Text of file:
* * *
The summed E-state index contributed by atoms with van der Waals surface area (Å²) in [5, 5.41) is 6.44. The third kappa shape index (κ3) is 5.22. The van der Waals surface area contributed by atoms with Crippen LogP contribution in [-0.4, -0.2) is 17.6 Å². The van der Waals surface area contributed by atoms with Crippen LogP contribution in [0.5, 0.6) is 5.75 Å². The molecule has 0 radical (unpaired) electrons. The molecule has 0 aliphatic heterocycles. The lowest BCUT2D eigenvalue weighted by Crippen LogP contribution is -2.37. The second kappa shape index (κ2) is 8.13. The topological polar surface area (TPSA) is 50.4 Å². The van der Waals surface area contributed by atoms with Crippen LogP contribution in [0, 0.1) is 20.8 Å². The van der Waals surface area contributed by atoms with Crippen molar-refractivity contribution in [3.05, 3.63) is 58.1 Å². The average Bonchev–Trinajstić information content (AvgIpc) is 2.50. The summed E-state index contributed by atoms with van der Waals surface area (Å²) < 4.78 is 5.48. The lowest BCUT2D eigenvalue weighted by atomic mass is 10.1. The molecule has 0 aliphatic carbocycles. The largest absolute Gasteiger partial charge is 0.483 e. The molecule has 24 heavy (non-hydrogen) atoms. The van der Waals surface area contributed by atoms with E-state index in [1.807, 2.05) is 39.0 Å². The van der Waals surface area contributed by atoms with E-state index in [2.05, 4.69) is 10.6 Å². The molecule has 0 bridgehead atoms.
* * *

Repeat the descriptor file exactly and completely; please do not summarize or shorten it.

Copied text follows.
The summed E-state index contributed by atoms with van der Waals surface area (Å²) in [5, 5.41) is 6.44. The third kappa shape index (κ3) is 5.22. The van der Waals surface area contributed by atoms with Crippen LogP contribution in [-0.4, -0.2) is 17.6 Å². The van der Waals surface area contributed by atoms with Crippen LogP contribution in [0.5, 0.6) is 5.75 Å². The molecule has 0 radical (unpaired) electrons. The molecule has 0 aliphatic heterocycles. The lowest BCUT2D eigenvalue weighted by Crippen LogP contribution is -2.37. The second kappa shape index (κ2) is 8.13. The topological polar surface area (TPSA) is 50.4 Å². The van der Waals surface area contributed by atoms with Crippen LogP contribution in [0, 0.1) is 20.8 Å². The van der Waals surface area contributed by atoms with Crippen molar-refractivity contribution in [3.05, 3.63) is 58.1 Å². The average Bonchev–Trinajstić information content (AvgIpc) is 2.50. The summed E-state index contributed by atoms with van der Waals surface area (Å²) < 4.78 is 5.48. The lowest BCUT2D eigenvalue weighted by atomic mass is 10.1. The molecule has 0 aliphatic carbocycles. The largest absolute Gasteiger partial charge is 0.483 e. The molecule has 24 heavy (non-hydrogen) atoms. The van der Waals surface area contributed by atoms with E-state index in [1.807, 2.05) is 39.0 Å². The van der Waals surface area contributed by atoms with E-state index in [2.05, 4.69) is 10.6 Å². The molecule has 0 bridgehead atoms.